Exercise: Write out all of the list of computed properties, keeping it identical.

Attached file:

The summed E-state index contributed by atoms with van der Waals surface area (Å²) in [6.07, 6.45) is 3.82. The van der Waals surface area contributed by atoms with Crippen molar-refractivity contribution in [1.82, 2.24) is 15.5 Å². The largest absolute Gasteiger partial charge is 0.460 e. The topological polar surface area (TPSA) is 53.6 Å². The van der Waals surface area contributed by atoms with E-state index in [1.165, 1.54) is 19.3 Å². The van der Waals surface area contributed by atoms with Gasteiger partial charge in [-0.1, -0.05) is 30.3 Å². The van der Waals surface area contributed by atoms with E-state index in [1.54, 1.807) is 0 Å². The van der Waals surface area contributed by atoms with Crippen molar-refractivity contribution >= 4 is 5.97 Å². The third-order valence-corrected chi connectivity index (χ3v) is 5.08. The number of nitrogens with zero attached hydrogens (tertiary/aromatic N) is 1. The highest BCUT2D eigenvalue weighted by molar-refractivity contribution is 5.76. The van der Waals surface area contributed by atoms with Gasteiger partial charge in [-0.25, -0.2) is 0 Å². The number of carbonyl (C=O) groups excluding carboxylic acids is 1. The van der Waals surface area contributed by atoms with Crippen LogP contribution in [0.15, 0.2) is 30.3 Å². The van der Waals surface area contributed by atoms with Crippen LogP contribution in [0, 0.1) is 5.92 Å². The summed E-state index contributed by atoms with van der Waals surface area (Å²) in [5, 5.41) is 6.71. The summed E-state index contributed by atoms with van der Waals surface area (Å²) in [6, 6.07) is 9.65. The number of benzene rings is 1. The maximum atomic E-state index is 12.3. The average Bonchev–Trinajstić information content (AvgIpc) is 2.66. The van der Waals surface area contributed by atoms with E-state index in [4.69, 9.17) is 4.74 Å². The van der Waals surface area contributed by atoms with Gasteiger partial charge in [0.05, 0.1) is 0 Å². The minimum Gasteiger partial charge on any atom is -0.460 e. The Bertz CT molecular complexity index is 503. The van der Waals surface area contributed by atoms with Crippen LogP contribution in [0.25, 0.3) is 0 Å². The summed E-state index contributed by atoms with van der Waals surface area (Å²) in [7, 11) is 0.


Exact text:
The summed E-state index contributed by atoms with van der Waals surface area (Å²) in [6.07, 6.45) is 3.82. The van der Waals surface area contributed by atoms with Crippen molar-refractivity contribution in [1.82, 2.24) is 15.5 Å². The largest absolute Gasteiger partial charge is 0.460 e. The topological polar surface area (TPSA) is 53.6 Å². The van der Waals surface area contributed by atoms with E-state index in [1.165, 1.54) is 19.3 Å². The van der Waals surface area contributed by atoms with Gasteiger partial charge in [-0.1, -0.05) is 30.3 Å². The van der Waals surface area contributed by atoms with E-state index in [1.54, 1.807) is 0 Å². The van der Waals surface area contributed by atoms with Crippen molar-refractivity contribution >= 4 is 5.97 Å². The third-order valence-corrected chi connectivity index (χ3v) is 5.08. The number of nitrogens with zero attached hydrogens (tertiary/aromatic N) is 1. The highest BCUT2D eigenvalue weighted by molar-refractivity contribution is 5.76. The van der Waals surface area contributed by atoms with Gasteiger partial charge in [-0.25, -0.2) is 0 Å². The number of carbonyl (C=O) groups excluding carboxylic acids is 1. The van der Waals surface area contributed by atoms with Crippen LogP contribution in [0.15, 0.2) is 30.3 Å². The van der Waals surface area contributed by atoms with Crippen LogP contribution in [0, 0.1) is 5.92 Å². The summed E-state index contributed by atoms with van der Waals surface area (Å²) in [5, 5.41) is 6.71. The summed E-state index contributed by atoms with van der Waals surface area (Å²) in [6, 6.07) is 9.65. The number of benzene rings is 1. The maximum atomic E-state index is 12.3. The average Bonchev–Trinajstić information content (AvgIpc) is 2.66. The van der Waals surface area contributed by atoms with E-state index in [4.69, 9.17) is 4.74 Å². The van der Waals surface area contributed by atoms with Gasteiger partial charge in [0.05, 0.1) is 0 Å². The minimum Gasteiger partial charge on any atom is -0.460 e. The Bertz CT molecular complexity index is 503. The van der Waals surface area contributed by atoms with Crippen LogP contribution in [0.25, 0.3) is 0 Å². The summed E-state index contributed by atoms with van der Waals surface area (Å²) in [7, 11) is 0.